Remember when Nexus of Fate ruined Standard forever? Yeah, me neither. I’ll admit it was awkward when players at the Pro Tour couldn’t find copies of this Buy-a-Box promo on-site for their decks. But barring that singular instance, what kind of damage has Nexus of Fate really done? I’d argue it has done more good than harm!

For example, I think it’s actually healthy to have some number of valuable cards in Standard. I’m not advocating we go back to the days of $100 Jace, Vryn's Prodigy and Jace, the Mind Sculptor. Clearly a triple-figured price tag is problematic for Magic’s most prevalent format. But having a few $20 cards and even one $30 card makes the collectible and trading side of the game interesting.

Think about it: when every card is a few bucks and decks are dirt cheap, the game loses a bit of its luster. The play aspect may be fine, but there is a collectible and trading component that suffers in such an environment. What’s more, having expensive cards fluctuate in price creates a dynamic that rewards savvy speculators—not that we need to reward this population, but it provides another avenue of demand for cards, which is always a good thing.

I’ve heard others joke that Wizards of the Coast could include $20 bills within booster packs and players would complain about how they’re folded. This notion is not lost on me. In fact, Wizards of the Coast essentially did just that! They gave players $20 bills for buying a booster box of Core 2019. Guess what? People complained. Frankly, I think that’s a shame because providing a guaranteed $20 card with a box removes some of the variance when cracking sealed product. The downside risk is limited when there’s a guarantee included. Personally, I would purchase more product if such guarantees were maintained—not less.

Overall, I applaud Wizards for Nexus of Fate because it motivates LGS sales, reduces “feel-bads” when cracking sealed product, and provides a little extra juice to MTG finance. The only people who don’t win in this situation are the players who need a playset within a few weeks of the set’s launch, when supply is artificially depressed. This is a small population, and I believe there are ways Wizards can avoid this scenario in the future to ensure even this group of individuals doesn’t suffer from what ended up to be a brilliant idea.

By the way…Nexus of Fate is under $20 now and there are about 200 copies for sale on TCGplayer alone. I don’t think we have to worry about it anymore.

Wrapping It Up

I want to conclude this week’s article with a bit of irony. When I hop on social media and see viral complaints about Magic, it tends to get me down. The melancholic tone reminds me of how poisonous the internet can really be (aside: this is why I’ve gravitated more toward the Old School community lately).

But rather than feel pessimistically about the community’s negativity, I can distort my interpretation in a way that makes even the complaints appear positive. You see, one reason people are so vocal about their unhappiness with these decisions is because they are all so passionate about the game itself! If people were feeling disconnected from the game, they frankly wouldn’t care enough to share their opinions. Instead, the opposite is true. The game of Magic is so intertwined with people’s lives that they feel compelled to voice their concerns adamantly on social media. In a way, the volume of these complaints is a contrary indicator: the more complaints, the healthier Magic is as a game.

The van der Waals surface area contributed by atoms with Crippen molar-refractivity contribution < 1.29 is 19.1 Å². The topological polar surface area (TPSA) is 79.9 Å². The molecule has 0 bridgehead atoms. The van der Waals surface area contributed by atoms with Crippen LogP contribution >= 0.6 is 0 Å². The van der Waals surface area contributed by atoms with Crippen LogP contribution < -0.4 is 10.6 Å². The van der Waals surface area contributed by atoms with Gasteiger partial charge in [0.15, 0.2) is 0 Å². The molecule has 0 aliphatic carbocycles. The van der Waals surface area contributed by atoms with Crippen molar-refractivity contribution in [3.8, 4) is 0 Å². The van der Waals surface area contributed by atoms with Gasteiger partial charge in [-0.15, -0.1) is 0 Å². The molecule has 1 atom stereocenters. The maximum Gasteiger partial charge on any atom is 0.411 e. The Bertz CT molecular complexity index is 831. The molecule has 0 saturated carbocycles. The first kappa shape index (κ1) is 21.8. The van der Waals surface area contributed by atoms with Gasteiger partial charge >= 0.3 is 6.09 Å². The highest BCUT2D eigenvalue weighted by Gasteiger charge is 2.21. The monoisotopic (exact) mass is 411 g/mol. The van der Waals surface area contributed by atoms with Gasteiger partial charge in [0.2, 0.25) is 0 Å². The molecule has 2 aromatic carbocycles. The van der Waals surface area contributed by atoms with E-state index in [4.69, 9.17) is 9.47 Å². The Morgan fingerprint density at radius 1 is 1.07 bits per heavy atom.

So I’m going to wrap up with a bout of optimism. We already heard from Hasbro’s latest earnings report that Magic is back to growth after a couple speed bumps. And while prices are softening this summer, I see plenty of strength in our future once the fall arrives. I’ll remain optimistic, keep focused on strategic acquisitions for my collection, and consolidate as I see new opportunities arise.

Until then, let’s try to stay focused on the positive because we can all agree on one thing: this game is pretty amazing.

Sigbits

  • Okay, I know I just wrote about ABUGames’s aggressive store credit numbers, but some cards have gotten even wackier lately! For example, numbers on Unlimited Power shot up even more than they were just last week! Now a played Unlimited Mox Ruby can fetch you $2660 in store credit! Played condition Time Walks will fetch you $2565 in credit. This is unprecedented. Guess what: I don’t think we’ve seen the peak yet for 2018.
  • Speaking of Unlimited, Card Kingdom continues to gradually up their prices on Unlimited. They’ve been short on stock of the most in-demand cards from this set, and they’re finally adjusting accordingly. In addition to Power, they’ve upped buy prices on Chaos Orb ($900), Savannah Lions ($120), Word of Command ($120), Howling Mine ($108), etc., etc. The list goes on.
  • Here’s something I haven’t mentioned in a long time: Star City Games’s buylist! They actually upped some of their Old School buy prices, and in a few cases they are actually best in class. Card Kingdom cooled off on The Tabernacle at Pendrell Vale lately, but Star City is offering a best-in-class $2250 for Near Mint copies. Beware, though, their played prices drop off steeply from there.

Join the conversation

Want Prices?

Browse thousands of prices with the first and most comprehensive MTG Finance tool around.


Trader Tools lists both buylist and retail prices for every MTG card, going back a decade.